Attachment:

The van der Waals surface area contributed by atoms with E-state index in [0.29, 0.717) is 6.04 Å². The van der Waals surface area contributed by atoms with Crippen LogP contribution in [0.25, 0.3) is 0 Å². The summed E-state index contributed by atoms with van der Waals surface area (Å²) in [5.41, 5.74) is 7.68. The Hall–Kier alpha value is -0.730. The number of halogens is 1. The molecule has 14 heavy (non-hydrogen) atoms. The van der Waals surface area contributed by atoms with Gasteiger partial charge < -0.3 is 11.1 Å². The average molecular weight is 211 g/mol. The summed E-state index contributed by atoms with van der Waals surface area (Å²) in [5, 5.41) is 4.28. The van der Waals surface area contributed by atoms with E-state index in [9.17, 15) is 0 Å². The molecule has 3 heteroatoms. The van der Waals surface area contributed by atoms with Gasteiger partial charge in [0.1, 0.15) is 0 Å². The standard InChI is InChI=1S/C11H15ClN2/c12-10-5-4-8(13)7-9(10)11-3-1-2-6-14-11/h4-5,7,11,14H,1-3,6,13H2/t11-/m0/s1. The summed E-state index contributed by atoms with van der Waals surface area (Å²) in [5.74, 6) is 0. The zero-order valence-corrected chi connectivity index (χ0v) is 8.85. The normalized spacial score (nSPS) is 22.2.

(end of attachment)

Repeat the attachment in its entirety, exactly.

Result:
The van der Waals surface area contributed by atoms with E-state index in [0.29, 0.717) is 6.04 Å². The van der Waals surface area contributed by atoms with Crippen LogP contribution in [0.25, 0.3) is 0 Å². The summed E-state index contributed by atoms with van der Waals surface area (Å²) in [5.41, 5.74) is 7.68. The Hall–Kier alpha value is -0.730. The number of halogens is 1. The molecule has 14 heavy (non-hydrogen) atoms. The van der Waals surface area contributed by atoms with Gasteiger partial charge < -0.3 is 11.1 Å². The average molecular weight is 211 g/mol. The summed E-state index contributed by atoms with van der Waals surface area (Å²) in [5, 5.41) is 4.28. The van der Waals surface area contributed by atoms with E-state index in [9.17, 15) is 0 Å². The molecule has 3 heteroatoms. The van der Waals surface area contributed by atoms with Gasteiger partial charge in [0.1, 0.15) is 0 Å². The standard InChI is InChI=1S/C11H15ClN2/c12-10-5-4-8(13)7-9(10)11-3-1-2-6-14-11/h4-5,7,11,14H,1-3,6,13H2/t11-/m0/s1. The summed E-state index contributed by atoms with van der Waals surface area (Å²) in [5.74, 6) is 0. The zero-order valence-corrected chi connectivity index (χ0v) is 8.85. The normalized spacial score (nSPS) is 22.2.